Fifty years ago representatives from twelve nations meeting in Washington signed the Antarctic Treaty “in the interest of all mankind that Antarctica shall continue forever to be used exclusively for peaceful purposes.”
Now, on that anniversary, on December 1, an Antarctic Treaty Summit is being convened in Washington.
Representatives of governments, nongovernmental organizations, commercial entities, academic institutions, and indigenous people’s organizations will review the treaty as a remarkable accomplishment of international cooperation.
And they will ponder how the Antarctic Treaty shows the way to international management of not only other international spaces, such as the deep seas and outer space, but also shared responsibilities for the atmosphere, fisheries, and similar transboundary resources.
The Antarctic Treaty Summit: Science-Policy Interactions in International Governance will be convened in Washington, D.C. from November 30-December 3, 2009. The organizers invite broad participation in the Summit, “which is being convened with the sprit of balanced international, interdisciplinary and inclusive engagement.” Registration and other information can be found on the Antarctic Treaty Summit Web site.
“We will use the Antarctic Treaty Summit to proclaim a ‘Forever Declaration,’ which everyone in the world can sign, elaborating on the concept of ‘forever’ from the preamble to the Antarctic Treaty,” says Paul Berkman, chair of the International Board for the Antarctic Treaty Summit.
“The Antarctic Treaty is as an example of how different nations can cooperate for peaceful purposes in ways that are equitable, balanced, continuous, and offer hope to the world.”
The Forever Declaration will be introduced on December 1, the 50th anniversary of the Antarctic Treaty, and will be open for signature by anyone via the Internet.
Image of Antarctica courtesy NASA
“It is something which the entire world can make a shared statement about cooperation, using regions for peaceful purposes only, based on the notion of common interests,” Berkman says. “That is the hope and aspiration of the Forever Declaration.”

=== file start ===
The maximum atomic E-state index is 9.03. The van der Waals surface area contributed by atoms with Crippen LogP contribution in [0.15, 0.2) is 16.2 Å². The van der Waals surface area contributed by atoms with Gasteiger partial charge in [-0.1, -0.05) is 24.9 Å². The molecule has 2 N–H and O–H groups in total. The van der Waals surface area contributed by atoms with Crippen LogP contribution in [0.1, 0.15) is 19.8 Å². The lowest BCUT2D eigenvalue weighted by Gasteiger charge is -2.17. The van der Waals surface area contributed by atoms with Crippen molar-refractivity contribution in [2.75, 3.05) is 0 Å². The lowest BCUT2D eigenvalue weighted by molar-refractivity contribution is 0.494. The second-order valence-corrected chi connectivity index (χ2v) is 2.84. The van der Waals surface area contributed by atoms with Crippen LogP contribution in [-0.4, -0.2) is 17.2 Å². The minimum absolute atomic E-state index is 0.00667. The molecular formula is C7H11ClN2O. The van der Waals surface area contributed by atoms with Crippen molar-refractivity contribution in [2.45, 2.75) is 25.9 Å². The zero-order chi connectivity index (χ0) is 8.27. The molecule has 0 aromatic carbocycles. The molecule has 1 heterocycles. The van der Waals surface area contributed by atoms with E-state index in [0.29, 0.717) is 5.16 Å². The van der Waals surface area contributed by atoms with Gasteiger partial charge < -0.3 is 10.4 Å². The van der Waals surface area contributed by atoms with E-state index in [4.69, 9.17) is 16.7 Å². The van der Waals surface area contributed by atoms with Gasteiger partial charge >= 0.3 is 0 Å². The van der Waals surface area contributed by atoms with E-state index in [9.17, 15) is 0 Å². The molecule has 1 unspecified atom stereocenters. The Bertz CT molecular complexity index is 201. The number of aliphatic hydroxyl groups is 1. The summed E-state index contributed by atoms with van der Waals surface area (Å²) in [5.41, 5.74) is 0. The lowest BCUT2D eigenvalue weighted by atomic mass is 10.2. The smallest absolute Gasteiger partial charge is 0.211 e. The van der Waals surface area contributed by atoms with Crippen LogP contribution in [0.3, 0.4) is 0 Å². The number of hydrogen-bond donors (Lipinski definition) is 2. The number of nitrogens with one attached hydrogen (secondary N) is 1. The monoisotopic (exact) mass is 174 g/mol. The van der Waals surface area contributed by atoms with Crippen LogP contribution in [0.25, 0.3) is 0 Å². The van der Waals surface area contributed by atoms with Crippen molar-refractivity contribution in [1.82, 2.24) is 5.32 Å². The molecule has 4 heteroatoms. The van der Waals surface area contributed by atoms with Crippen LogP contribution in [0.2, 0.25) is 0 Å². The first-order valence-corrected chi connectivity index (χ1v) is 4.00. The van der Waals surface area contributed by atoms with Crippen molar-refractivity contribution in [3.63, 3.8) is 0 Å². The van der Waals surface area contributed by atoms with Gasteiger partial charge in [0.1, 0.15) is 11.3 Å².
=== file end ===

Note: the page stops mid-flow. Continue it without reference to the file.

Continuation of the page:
Berkman has a remarkable story to tell about the Antarctic Treaty, from its origins in the Cold War and the superpower race to acquire nuclear weaponry and dominate outer space, to the way the treaty was able to harness science as a framework for diplomacy.
In this three-part series, Berkman tells the story:
By Paul Berkman,
Special Contributor to NatGeo News Watch
Cold War origins of the Antarctic Treaty
The institutions that have emerged to manage regions beyond sovereign jurisdictions have emerged largely since World War II. The first region that was formally defined by an institution beyond sovereign jurisdictions was the High Seas.
The High Seas came about with the 1958 Convention on the High Seas. In 1959 was the Antarctic Treaty. In 1968 was the the Treaty on Exploration and Use of Outer Space, including the Moon and Other Celestial Bodies (the Outer Space Treaty), and in 1982 was the Law of the Sea Treaty. These four regions have each been defined as beyond sovereign jurisdictions.
The system governing the four regions–the High Seas, Antarctica, Outer Space, and the Deep Sea–emerged after World War II. If you go back to that time, the generation that was actively involved during that period are the senior people in our world today. Most of us don’t have the memory of World War II, so we have to imagine going back to that time.